[0094] Referring now to FIGS. 17 through 19, they illustrate electronic configurations for three exemplary embodiments of the wearable system in accordance with the present invention. FiG. 17 shows the wearable sensing devices 42, 44 being hard wired to the onboard battery and a processing unit 26 in accordance with the device configuration illustrated in FIGS. 1 and 2. The processing unit 26 is, in turn, wirelessly connected to a personal computing device 50 having a user interface 54 in the form of a monitor or touch screen, as is well known in the art. FIG. 18 shows the wearable sensing devices 142, 144 wired together via a communication line 143 and the upper wearable sensing device 142 comprising an antenna 152 - only one wearable sensing device 142 being wirelessly connected to the personal computing device 50 - and the antenna 152 emitting an electromagnetic wave signal 149. FIG. 19 shows each of the wearable sensing devices 242, 244 having an antenna 252 that emits an electromagnetic wave 249, making the wearable sensing devices 242, 244 wirelessly connected to the personal computing device 50.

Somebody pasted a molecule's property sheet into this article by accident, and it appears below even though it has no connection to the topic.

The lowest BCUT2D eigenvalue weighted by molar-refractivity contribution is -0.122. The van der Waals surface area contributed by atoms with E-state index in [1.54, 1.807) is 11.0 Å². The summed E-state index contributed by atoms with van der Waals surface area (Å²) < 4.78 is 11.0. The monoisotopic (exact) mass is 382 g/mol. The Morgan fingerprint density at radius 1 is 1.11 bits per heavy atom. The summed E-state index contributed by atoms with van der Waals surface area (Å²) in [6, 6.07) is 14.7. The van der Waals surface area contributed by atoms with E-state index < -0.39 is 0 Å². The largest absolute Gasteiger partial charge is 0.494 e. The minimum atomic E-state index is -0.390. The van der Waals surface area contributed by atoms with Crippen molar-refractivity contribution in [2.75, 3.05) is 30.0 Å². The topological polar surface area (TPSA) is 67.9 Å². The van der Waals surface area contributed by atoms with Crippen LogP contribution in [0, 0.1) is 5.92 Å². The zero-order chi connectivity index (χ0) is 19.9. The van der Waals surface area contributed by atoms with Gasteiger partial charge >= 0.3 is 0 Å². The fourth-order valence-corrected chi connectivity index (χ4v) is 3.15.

[0095] Referring back to FIG. 17 it shows the EMG monitors 32, 34 being connected to the programmable logic controller ("PLC") 26A of a processing unit 26 via wire leads 31 , 33, respectively. The ten axis wearable sensing devices 42, 44 are similarly connected via wire leads 41 , 43, respectively. It is to be understood that the wire leads 31 , 33, 41 , 43 could be imbedded into the wearable 10 or surface mounted in some fashion known in the art. It is also to be understood that the wire leads 31 , 33, 41 , 43 can be strictly communication signal wires or, alternatively, combined communication signal wires and direct current power transmission wires for the various sensors and/or wearable sensing devices. The processing component 26 comprises the microprocessor 26A, an onboard battery 26B, a wireless transmitter 26C and a memory component 26D, which can be transitory or non-transitory memory. The microprocessor 26A is provided to implement the algorithmic steps and instructions relative to any monitored parameter. The onboard battery 26B is preferably a lithium ion battery of the type that can recharge via induction charging. However, the battery 26B could also be the type that is replaceable or rechargeable via "plug-in" charging technology. The wireless transmitter 26C comprises a transmission antenna 28 that is capable of emitting electromagnetic waves 29 that carry wireless communication signals. In this particular embodiment, it will be seen that a portable computing device 50 comprises a receiver antenna 52 for receiving the wireless communication signals, the signals then being inputted and then processed by the processor (not shown) that is housed within the portable computing device 50 and then displayed via the monitor 54. This can be done in real time or via a memory component (not shown) contained within the portable computing device 50. Although the circumferential wearable sensing device 22, 24 are not shown in FIG. 17, it is to be appreciated that the same type of electrical connection to the processing component 26 is within the scope of the present invention, as are other types of sensors and monitors of the type discussed elsewhere in this detailed disclosure.